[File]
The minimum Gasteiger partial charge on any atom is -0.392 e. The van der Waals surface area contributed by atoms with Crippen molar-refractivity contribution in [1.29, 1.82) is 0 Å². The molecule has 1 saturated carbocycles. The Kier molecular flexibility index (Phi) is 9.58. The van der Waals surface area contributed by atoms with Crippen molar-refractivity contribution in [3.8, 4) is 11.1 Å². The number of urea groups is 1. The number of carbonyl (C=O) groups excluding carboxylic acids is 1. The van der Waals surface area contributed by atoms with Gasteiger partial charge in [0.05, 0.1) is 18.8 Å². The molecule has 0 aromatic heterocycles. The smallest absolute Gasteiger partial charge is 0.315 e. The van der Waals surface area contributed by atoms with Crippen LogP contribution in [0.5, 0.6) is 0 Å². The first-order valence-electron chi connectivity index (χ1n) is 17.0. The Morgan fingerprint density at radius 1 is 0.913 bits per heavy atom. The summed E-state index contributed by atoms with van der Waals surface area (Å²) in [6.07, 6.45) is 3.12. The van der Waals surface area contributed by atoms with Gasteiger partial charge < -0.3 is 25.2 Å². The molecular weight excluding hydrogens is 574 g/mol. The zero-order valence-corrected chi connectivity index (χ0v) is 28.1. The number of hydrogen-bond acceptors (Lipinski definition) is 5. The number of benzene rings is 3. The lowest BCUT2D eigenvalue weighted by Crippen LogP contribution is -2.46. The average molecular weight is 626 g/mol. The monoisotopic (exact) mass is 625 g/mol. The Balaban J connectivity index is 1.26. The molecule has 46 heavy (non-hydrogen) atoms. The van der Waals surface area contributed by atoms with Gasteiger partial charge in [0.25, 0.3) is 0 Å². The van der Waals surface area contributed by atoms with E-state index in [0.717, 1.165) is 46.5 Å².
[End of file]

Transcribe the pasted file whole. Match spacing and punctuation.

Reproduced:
The minimum Gasteiger partial charge on any atom is -0.392 e. The van der Waals surface area contributed by atoms with Crippen molar-refractivity contribution in [1.29, 1.82) is 0 Å². The molecule has 1 saturated carbocycles. The Kier molecular flexibility index (Phi) is 9.58. The van der Waals surface area contributed by atoms with Crippen molar-refractivity contribution in [3.8, 4) is 11.1 Å². The number of urea groups is 1. The number of carbonyl (C=O) groups excluding carboxylic acids is 1. The van der Waals surface area contributed by atoms with Gasteiger partial charge in [0.05, 0.1) is 18.8 Å². The molecule has 0 aromatic heterocycles. The smallest absolute Gasteiger partial charge is 0.315 e. The van der Waals surface area contributed by atoms with Crippen LogP contribution in [0.5, 0.6) is 0 Å². The first-order valence-electron chi connectivity index (χ1n) is 17.0. The Morgan fingerprint density at radius 1 is 0.913 bits per heavy atom. The summed E-state index contributed by atoms with van der Waals surface area (Å²) in [6.07, 6.45) is 3.12. The van der Waals surface area contributed by atoms with Gasteiger partial charge < -0.3 is 25.2 Å². The molecular weight excluding hydrogens is 574 g/mol. The zero-order valence-corrected chi connectivity index (χ0v) is 28.1. The number of hydrogen-bond acceptors (Lipinski definition) is 5. The number of benzene rings is 3. The lowest BCUT2D eigenvalue weighted by Crippen LogP contribution is -2.46. The average molecular weight is 626 g/mol. The monoisotopic (exact) mass is 625 g/mol. The Balaban J connectivity index is 1.26. The molecule has 46 heavy (non-hydrogen) atoms. The van der Waals surface area contributed by atoms with Gasteiger partial charge in [0.25, 0.3) is 0 Å². The van der Waals surface area contributed by atoms with E-state index in [0.717, 1.165) is 46.5 Å².